O’Neil must have known, the philosophical incongruity gulf existed between him and the new Bush, in fact, he had made a list of why he shouldn’t join the Bush team when he was summoned for the Treasury Secretary appointment and, against his own and his spouse’s inner voices, he pushed on. Just what had transpired, what tilted his balance, what craving within his inner soul is responsible for goading him on, to such pointless pursuit, for the last stretch of his vivacity – the answer is clearly ambition, which consistently trumps integrity even if integrity has been one’s trademark.
I guess the same can be said about Collin Powell, Condoleezza Rice, Don Rumsfeld, and Tenet, the entire inner cabinet, with the exception of Cheney, because Dick Cheney is more, he’s genetically sadistic and evil.
What’s the lesson learned here, true integrity should be rock solid, it can’t be compromised, even modestly, by temptations of material possessions or, worse still, vanity. Yet, time and again, integrity ends up being enslaved by ambition. The all too smart O’Neil, or Powell for that matter, must have known the underneath character flaw about the junior Bush: a draft dodger, a non-achiever, as once ridiculed by historian Chalmers Johnson, a deadbeat loafer who couldn't hold a job as gas station attendant, if it weren’t for his Dad; one who hadn’t won the 2000 election, despite the enormous Republican machinery, and ended up stealing the election from Al Gore by way of supreme court politic – a puppet controlled by a behind scene evil force, whose agenda is self-enrichment and perpetual war for America, led by the iniquitous, sinful, wicked, immoral, warmonger Cheney.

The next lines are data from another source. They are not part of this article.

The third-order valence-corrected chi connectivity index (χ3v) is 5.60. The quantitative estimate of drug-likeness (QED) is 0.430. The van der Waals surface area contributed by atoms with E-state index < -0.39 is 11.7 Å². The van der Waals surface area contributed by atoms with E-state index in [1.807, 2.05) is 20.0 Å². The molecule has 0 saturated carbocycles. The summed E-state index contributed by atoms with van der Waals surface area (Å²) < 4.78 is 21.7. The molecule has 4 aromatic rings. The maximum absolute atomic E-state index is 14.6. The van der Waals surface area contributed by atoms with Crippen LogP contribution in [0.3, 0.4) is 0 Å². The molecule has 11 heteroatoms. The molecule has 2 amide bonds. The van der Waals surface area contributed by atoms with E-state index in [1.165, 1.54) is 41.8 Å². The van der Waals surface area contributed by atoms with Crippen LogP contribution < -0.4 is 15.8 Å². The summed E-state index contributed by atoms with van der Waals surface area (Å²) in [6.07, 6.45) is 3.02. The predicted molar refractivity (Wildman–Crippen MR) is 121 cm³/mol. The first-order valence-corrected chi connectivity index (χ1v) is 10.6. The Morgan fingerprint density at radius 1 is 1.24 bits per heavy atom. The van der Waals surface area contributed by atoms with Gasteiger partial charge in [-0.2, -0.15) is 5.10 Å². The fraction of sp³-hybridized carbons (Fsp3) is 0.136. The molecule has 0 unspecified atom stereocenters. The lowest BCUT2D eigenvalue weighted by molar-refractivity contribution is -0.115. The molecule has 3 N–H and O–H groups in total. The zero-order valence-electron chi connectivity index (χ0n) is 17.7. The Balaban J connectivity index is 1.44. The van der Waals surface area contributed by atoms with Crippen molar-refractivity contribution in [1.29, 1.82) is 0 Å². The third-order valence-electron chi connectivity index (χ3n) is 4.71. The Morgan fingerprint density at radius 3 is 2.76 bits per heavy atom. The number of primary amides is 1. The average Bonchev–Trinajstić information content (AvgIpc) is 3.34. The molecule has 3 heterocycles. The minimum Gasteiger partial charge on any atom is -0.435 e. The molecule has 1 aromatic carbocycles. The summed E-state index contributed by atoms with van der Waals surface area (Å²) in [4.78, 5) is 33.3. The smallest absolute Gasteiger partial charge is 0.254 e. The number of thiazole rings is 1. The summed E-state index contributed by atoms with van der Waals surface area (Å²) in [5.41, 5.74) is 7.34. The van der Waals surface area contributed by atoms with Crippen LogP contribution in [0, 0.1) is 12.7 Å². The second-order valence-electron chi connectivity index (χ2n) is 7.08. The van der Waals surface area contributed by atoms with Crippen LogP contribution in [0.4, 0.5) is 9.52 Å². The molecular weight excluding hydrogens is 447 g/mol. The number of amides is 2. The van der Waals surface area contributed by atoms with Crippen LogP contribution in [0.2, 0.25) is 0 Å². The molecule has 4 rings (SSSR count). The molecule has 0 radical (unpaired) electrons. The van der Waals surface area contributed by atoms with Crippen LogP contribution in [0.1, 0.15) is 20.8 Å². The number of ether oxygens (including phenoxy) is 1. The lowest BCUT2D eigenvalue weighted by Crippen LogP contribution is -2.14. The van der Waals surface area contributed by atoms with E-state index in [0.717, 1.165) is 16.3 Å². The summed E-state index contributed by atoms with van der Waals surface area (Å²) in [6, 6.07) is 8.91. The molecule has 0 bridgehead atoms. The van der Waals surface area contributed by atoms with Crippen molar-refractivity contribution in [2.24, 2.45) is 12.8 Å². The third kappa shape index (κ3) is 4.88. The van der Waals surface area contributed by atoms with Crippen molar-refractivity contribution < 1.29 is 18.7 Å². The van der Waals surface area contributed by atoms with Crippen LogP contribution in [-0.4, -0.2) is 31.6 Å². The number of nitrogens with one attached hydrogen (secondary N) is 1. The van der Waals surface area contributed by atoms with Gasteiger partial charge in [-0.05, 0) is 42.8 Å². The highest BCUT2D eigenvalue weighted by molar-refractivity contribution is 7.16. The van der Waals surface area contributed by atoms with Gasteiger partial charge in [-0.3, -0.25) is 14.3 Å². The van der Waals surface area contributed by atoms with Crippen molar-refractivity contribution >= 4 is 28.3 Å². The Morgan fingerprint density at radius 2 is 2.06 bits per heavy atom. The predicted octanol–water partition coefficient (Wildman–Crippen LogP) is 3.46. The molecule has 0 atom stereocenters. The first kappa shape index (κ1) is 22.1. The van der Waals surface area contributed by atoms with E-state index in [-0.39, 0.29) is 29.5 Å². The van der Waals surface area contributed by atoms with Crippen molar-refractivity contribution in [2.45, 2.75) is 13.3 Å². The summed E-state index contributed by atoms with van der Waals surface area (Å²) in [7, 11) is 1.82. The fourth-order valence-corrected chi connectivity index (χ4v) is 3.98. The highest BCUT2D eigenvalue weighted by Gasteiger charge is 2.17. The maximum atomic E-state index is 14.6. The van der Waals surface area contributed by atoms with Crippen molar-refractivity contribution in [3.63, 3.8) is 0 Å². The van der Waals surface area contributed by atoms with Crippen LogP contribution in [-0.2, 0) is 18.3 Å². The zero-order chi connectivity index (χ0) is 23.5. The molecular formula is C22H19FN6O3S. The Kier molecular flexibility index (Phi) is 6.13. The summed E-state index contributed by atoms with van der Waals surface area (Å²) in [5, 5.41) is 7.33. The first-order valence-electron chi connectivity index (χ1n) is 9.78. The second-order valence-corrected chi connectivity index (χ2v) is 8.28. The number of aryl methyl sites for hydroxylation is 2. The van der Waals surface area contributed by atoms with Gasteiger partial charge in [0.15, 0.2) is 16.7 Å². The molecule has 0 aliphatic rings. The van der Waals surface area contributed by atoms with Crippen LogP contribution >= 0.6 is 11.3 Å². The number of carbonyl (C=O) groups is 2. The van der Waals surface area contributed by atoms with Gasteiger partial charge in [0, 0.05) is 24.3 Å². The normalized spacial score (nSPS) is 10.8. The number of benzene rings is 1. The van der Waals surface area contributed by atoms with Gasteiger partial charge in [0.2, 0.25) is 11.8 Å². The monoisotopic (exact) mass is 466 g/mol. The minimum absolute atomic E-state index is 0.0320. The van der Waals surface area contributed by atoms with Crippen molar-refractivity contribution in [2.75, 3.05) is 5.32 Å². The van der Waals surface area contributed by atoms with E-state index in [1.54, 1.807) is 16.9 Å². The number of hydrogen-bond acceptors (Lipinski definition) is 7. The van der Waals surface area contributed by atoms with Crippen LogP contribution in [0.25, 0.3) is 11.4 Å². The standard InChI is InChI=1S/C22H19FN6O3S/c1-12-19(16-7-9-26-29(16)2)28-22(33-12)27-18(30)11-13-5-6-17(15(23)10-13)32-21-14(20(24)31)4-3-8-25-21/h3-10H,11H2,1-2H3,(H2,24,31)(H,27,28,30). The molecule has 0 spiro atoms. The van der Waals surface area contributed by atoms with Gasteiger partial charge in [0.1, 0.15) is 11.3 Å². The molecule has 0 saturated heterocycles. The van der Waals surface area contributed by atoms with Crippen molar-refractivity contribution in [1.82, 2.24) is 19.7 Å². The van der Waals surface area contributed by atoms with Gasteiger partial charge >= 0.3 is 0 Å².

More than anything, this book is the ultimate critique of a boss by an executive level manager. Now just forget about Bush and O'Neill for a second, and think about all your experiences working under others. Most of the time when any of us reports to somebody, we are keenly aware of mistakes the boss makes despites all our warnings and later efforts to mitigate the errors. Take it from me, reader of too many books, that this is the ultimate in its genre.
I believe it's human nature to imagine ourselves as far more capable than we are when we get power over others without first experiencing terrific suffering. Therefore, I don't think Bush is fundamentally different than any of us in this respect. It took me 3 times through this book to get that.
Suskind represents the experience of Paul O'Neill in a poetic manner. Whether Suskind set out to achieve such a lofty goal when he started this book is unknowable. This is Greek tragedy material yet it all happened.
O'Neill's served as the first lasting shot because of the inability of the White House to force him to renege, but also because of his stature O'Neill had a seat at the table of some of the bigger discussions of the first two years of the Bush White House (though not at the political table). What he saw shocked the man who had spent decades working for previous republican presidents. O'Neill is a man of reason, principle, and cautious analysis. The carelessness with which Bush, Cheney, and the political people acted on what should have been serious issues amazed and shocked O'Neill.
As such, O'Neill began to speak out off script. He was considered loose cannon by the political team, and was eventually held at arms length. Finally, after the mid-term elections of November 2002, Cheney fired O'Neill.
The audio recording was very well done by actor Edward Hermann. Overall the book was eye opening. I highly recommend this book.